Kalb, Don. “Upscaling illiberalism: class, contradiction, and the rise and rise of the populist right in post-socialist Central Europe.” Fudan Journal of the Humanities and Social Sciences 11, no. 3 (2018): 303-321.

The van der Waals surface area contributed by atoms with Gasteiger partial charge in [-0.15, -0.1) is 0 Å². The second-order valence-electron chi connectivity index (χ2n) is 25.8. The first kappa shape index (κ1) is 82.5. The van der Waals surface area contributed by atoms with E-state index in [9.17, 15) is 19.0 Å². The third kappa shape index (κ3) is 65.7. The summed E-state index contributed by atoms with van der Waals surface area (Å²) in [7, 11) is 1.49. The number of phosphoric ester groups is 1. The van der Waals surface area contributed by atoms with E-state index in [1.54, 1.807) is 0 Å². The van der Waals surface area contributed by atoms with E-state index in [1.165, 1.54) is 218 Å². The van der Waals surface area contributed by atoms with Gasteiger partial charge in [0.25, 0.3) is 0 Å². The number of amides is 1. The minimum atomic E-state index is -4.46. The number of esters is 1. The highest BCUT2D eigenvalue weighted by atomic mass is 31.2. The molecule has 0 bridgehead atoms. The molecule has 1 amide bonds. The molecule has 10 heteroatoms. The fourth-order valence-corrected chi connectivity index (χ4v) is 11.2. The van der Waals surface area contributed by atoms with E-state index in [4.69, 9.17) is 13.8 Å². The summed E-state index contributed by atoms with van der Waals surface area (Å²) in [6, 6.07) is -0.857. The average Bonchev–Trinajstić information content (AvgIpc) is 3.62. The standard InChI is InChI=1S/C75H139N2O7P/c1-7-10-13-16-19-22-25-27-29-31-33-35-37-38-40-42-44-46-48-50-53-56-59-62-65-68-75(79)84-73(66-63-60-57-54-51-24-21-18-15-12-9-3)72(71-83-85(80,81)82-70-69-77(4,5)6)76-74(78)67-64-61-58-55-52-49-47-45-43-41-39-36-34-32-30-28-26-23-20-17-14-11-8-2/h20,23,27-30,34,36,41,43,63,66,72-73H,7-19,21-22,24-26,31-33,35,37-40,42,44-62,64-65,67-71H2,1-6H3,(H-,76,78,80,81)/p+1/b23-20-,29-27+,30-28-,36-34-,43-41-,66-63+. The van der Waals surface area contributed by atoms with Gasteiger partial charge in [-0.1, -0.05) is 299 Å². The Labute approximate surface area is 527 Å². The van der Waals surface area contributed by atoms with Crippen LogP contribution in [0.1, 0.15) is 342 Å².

Recent liberal political science analysis has highlighted media, manipulation, and populist political trickery in the apparently sudden rise of the new Right in Europe and the USA. I suggest that a robust engagement with the actual social transformations over which liberalism has presided since 1989 is imperative. Anthropological work on class processes and the rise of neo-nationalist populism in Central and Eastern Europe has been strong in developing a more relational, processual, and embedded vision. In the current paper, I am looking at the phases and spaces of the rise of illiberalism as a popular political sensibility in Central and Eastern Europe. In particular, I am interested in its gradual upscaling to the level of the nation state and, through the “Visegrad bloc” to the EU. I argue that both the emergence and step-by-step upscaling of illiberal political sensibilities are explained by class relational processes and the regionally uneven Polanyi-type “countermovements” against liberalizations that they brought forth.